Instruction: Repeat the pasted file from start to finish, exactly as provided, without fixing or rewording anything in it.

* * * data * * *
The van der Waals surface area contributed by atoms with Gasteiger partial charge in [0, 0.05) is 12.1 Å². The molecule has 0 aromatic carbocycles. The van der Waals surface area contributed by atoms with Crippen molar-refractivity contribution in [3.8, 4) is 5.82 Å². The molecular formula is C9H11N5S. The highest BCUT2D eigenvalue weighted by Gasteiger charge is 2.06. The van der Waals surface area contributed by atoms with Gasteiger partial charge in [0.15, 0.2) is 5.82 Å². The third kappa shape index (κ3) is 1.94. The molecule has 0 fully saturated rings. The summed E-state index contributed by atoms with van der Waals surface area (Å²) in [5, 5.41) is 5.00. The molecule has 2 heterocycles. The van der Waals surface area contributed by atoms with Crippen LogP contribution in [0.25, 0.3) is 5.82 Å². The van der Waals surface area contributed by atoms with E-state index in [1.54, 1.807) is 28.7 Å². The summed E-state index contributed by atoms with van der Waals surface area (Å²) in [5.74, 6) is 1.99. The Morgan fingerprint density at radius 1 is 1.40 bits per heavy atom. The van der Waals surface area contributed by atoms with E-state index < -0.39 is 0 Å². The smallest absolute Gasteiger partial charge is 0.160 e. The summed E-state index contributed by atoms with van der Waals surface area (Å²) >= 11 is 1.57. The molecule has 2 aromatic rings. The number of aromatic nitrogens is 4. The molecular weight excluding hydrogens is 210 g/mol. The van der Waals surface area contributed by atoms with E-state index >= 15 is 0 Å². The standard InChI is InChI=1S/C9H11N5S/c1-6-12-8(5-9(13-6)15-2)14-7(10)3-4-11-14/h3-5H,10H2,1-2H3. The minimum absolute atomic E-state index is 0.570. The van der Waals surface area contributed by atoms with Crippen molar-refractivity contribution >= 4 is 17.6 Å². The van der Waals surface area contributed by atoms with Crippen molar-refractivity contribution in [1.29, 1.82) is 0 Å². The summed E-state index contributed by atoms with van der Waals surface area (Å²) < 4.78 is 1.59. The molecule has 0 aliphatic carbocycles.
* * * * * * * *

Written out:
The van der Waals surface area contributed by atoms with Gasteiger partial charge in [0, 0.05) is 12.1 Å². The molecule has 0 aromatic carbocycles. The van der Waals surface area contributed by atoms with Crippen molar-refractivity contribution in [3.8, 4) is 5.82 Å². The molecular formula is C9H11N5S. The highest BCUT2D eigenvalue weighted by Gasteiger charge is 2.06. The van der Waals surface area contributed by atoms with Gasteiger partial charge in [0.15, 0.2) is 5.82 Å². The third kappa shape index (κ3) is 1.94. The molecule has 0 fully saturated rings. The summed E-state index contributed by atoms with van der Waals surface area (Å²) in [5, 5.41) is 5.00. The molecule has 2 heterocycles. The van der Waals surface area contributed by atoms with Crippen LogP contribution in [0.25, 0.3) is 5.82 Å². The van der Waals surface area contributed by atoms with E-state index in [1.54, 1.807) is 28.7 Å². The summed E-state index contributed by atoms with van der Waals surface area (Å²) in [5.74, 6) is 1.99. The Morgan fingerprint density at radius 1 is 1.40 bits per heavy atom. The van der Waals surface area contributed by atoms with E-state index < -0.39 is 0 Å². The smallest absolute Gasteiger partial charge is 0.160 e. The summed E-state index contributed by atoms with van der Waals surface area (Å²) >= 11 is 1.57. The molecule has 2 aromatic rings. The number of aromatic nitrogens is 4. The molecular weight excluding hydrogens is 210 g/mol. The van der Waals surface area contributed by atoms with E-state index >= 15 is 0 Å². The standard InChI is InChI=1S/C9H11N5S/c1-6-12-8(5-9(13-6)15-2)14-7(10)3-4-11-14/h3-5H,10H2,1-2H3. The minimum absolute atomic E-state index is 0.570. The van der Waals surface area contributed by atoms with Crippen molar-refractivity contribution >= 4 is 17.6 Å². The van der Waals surface area contributed by atoms with Crippen molar-refractivity contribution in [1.29, 1.82) is 0 Å². The summed E-state index contributed by atoms with van der Waals surface area (Å²) < 4.78 is 1.59. The molecule has 0 aliphatic carbocycles.